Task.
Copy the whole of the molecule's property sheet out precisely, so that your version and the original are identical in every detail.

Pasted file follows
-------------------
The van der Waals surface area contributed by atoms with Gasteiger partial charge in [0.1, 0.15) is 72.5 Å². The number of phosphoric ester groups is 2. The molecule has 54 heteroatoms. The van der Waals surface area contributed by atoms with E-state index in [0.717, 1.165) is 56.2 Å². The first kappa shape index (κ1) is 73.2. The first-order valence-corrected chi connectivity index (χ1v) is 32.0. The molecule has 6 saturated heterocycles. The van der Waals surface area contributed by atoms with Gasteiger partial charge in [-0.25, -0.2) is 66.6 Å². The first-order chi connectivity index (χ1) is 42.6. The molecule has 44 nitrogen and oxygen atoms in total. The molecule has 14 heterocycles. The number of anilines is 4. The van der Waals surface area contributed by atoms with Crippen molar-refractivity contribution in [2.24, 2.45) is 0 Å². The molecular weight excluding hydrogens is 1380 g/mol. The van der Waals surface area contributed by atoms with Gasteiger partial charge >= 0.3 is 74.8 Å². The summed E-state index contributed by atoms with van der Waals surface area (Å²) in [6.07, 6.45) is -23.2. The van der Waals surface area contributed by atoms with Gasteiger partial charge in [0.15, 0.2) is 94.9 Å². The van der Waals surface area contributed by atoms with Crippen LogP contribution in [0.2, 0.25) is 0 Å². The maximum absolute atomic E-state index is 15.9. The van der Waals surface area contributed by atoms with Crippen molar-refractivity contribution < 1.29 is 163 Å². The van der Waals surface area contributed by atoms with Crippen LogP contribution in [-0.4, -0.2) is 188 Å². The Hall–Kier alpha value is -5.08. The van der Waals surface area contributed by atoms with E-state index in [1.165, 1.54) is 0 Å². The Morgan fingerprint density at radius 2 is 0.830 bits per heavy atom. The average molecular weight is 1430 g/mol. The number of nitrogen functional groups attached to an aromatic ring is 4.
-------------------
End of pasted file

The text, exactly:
The van der Waals surface area contributed by atoms with Gasteiger partial charge in [0.1, 0.15) is 72.5 Å². The number of phosphoric ester groups is 2. The molecule has 54 heteroatoms. The van der Waals surface area contributed by atoms with E-state index in [0.717, 1.165) is 56.2 Å². The first kappa shape index (κ1) is 73.2. The first-order valence-corrected chi connectivity index (χ1v) is 32.0. The molecule has 6 saturated heterocycles. The van der Waals surface area contributed by atoms with Gasteiger partial charge in [-0.25, -0.2) is 66.6 Å². The first-order chi connectivity index (χ1) is 42.6. The molecule has 44 nitrogen and oxygen atoms in total. The molecule has 14 heterocycles. The number of anilines is 4. The van der Waals surface area contributed by atoms with Crippen molar-refractivity contribution in [2.24, 2.45) is 0 Å². The molecular weight excluding hydrogens is 1380 g/mol. The van der Waals surface area contributed by atoms with Gasteiger partial charge >= 0.3 is 74.8 Å². The summed E-state index contributed by atoms with van der Waals surface area (Å²) in [6.07, 6.45) is -23.2. The van der Waals surface area contributed by atoms with Gasteiger partial charge in [0.15, 0.2) is 94.9 Å². The van der Waals surface area contributed by atoms with Crippen LogP contribution in [0.2, 0.25) is 0 Å². The maximum absolute atomic E-state index is 15.9. The van der Waals surface area contributed by atoms with Crippen molar-refractivity contribution < 1.29 is 163 Å². The van der Waals surface area contributed by atoms with Crippen LogP contribution in [-0.4, -0.2) is 188 Å². The Hall–Kier alpha value is -5.08. The van der Waals surface area contributed by atoms with E-state index in [1.165, 1.54) is 0 Å². The Morgan fingerprint density at radius 2 is 0.830 bits per heavy atom. The average molecular weight is 1430 g/mol. The number of nitrogen functional groups attached to an aromatic ring is 4.